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A Single, Poor, Blind Man Matters to Jesus, Proper 25 (B) – 1997

October 26, 1997

The lectionary passages today continue with the magnificent words of Isaiah, the stern words in Hebrews, and the simply told stories of the Gospel according to Mark.

Isaiah, the poet-prophet paints a vivid picture of a depraved society that has turned away from God, a whole community that is contaminated by sin and injustice. There is nothing in the words of the prophets that would not apply to our times and our society also. And it brings chills down the spine. Listen to the words:

“We wait for light, and lo! there is darkness; and for brightness, but we walk in gloom. We grope like the blind along a wall, groping like those who have no eyes; we stumble at noon as in the twilight, among the vigorous as though we are dead.”

Turn to the story in Mark and see the condition on the blind Bartimaeus. He is sitting by the roadside begging. There was nothing else for blind people to do at that time; there was no training, and no welfare for people with disabilities – simply the mercy of those who passed by. He hears the crowd around him and feels their movement. Something exciting is going on. Oh, how he wishes he could see. The people around him and in front of him have known him for years. Some are sympathetic to the blind man, others indifferent, as long as he doesn’t interfere with their personal interests; then they become hostile. Jericho was, and is, a small town. People have know each other all their lives.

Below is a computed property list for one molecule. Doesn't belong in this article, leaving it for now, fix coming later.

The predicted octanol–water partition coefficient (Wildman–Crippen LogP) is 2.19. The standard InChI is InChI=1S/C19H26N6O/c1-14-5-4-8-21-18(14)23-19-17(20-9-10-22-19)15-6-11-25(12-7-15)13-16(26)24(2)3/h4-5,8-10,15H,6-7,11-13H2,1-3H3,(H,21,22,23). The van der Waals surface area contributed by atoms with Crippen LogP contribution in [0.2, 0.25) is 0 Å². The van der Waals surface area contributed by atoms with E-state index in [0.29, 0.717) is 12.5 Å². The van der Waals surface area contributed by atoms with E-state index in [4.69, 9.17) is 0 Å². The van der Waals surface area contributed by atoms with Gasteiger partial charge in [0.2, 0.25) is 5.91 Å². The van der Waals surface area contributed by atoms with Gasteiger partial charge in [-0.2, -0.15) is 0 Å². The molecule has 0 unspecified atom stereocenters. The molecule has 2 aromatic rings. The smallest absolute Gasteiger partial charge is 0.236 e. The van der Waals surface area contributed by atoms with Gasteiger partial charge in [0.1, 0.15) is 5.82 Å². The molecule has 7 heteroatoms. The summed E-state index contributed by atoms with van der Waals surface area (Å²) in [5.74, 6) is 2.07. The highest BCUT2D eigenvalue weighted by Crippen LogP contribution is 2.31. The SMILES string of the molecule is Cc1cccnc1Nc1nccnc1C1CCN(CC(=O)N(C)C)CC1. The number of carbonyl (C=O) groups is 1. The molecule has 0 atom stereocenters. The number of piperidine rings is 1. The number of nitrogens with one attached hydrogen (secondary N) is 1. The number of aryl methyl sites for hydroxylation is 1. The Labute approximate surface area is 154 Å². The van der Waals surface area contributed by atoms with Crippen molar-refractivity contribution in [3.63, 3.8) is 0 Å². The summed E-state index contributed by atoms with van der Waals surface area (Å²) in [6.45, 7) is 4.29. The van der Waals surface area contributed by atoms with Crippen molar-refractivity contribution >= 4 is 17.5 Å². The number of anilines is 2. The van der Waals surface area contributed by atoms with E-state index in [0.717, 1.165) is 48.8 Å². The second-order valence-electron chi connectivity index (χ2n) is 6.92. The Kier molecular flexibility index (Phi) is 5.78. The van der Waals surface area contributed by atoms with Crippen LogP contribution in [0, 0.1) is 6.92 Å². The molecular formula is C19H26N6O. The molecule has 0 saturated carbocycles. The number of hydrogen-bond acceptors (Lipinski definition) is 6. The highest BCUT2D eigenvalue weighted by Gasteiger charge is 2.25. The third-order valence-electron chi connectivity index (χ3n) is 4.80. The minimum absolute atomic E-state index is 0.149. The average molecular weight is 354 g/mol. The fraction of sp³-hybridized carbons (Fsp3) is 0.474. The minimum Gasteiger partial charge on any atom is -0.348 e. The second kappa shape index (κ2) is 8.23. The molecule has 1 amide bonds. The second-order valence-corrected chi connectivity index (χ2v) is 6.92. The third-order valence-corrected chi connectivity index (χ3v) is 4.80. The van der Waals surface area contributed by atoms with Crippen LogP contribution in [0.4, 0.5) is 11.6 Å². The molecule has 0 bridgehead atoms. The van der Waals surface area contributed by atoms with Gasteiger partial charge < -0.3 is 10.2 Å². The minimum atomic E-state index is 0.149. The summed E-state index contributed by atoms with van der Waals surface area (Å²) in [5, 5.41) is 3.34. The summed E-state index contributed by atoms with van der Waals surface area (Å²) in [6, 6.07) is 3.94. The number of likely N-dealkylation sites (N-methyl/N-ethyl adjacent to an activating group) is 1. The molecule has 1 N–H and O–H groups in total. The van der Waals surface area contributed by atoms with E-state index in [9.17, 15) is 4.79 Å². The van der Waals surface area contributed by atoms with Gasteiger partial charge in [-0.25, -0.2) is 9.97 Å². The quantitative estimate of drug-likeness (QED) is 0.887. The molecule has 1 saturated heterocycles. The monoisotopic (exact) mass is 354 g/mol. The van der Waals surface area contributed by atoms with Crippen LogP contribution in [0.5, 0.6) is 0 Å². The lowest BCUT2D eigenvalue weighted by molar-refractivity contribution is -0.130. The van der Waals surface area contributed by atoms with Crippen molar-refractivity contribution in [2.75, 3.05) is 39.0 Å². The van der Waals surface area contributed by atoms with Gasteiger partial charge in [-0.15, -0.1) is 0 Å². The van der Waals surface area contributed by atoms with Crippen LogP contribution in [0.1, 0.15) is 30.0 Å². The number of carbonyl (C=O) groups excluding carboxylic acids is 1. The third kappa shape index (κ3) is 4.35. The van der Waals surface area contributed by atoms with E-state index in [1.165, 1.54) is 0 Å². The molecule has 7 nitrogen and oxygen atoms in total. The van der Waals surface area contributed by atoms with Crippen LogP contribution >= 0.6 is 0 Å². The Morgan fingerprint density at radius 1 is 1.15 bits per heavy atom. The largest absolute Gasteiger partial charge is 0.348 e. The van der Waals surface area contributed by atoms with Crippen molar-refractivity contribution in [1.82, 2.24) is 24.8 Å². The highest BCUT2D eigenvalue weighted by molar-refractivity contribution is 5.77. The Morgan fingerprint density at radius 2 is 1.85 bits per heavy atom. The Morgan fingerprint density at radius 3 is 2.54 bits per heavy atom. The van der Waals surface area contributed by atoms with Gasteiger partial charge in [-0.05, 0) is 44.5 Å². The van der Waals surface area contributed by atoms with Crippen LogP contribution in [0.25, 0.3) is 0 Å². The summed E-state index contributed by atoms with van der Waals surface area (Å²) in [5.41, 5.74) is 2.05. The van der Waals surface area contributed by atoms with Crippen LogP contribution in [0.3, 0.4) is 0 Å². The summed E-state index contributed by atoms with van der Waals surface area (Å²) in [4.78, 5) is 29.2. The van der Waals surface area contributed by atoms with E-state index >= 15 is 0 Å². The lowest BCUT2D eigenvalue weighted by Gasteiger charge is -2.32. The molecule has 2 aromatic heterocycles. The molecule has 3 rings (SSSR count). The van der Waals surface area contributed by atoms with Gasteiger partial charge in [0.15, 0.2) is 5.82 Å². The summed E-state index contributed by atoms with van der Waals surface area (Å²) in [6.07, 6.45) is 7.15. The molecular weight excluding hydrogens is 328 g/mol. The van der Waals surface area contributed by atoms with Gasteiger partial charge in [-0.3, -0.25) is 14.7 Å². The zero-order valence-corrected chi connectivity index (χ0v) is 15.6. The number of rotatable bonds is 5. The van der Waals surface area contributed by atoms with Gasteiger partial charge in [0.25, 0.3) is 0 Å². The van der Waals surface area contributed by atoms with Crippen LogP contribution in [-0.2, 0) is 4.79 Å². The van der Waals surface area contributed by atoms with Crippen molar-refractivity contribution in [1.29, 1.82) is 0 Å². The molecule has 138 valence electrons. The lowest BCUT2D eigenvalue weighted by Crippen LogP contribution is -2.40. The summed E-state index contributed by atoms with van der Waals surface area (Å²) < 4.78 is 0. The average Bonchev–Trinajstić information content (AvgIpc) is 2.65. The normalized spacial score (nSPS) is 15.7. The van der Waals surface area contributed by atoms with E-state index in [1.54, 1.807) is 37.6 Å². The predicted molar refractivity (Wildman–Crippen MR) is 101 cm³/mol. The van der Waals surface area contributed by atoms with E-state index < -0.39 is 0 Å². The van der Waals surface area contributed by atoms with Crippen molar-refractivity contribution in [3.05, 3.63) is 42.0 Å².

So some of the neighbors tell him that the commotion is because Jesus of Nazareth is passing by. What happens next is very interesting.

Unlike the spiritually blind society described by Isaiah, this one physically blind man reacts as though he has been waiting for the coming Jesus. He can’t run because he cannot see. He cannot even walk, because the crowd is so thick; he might get trampled over.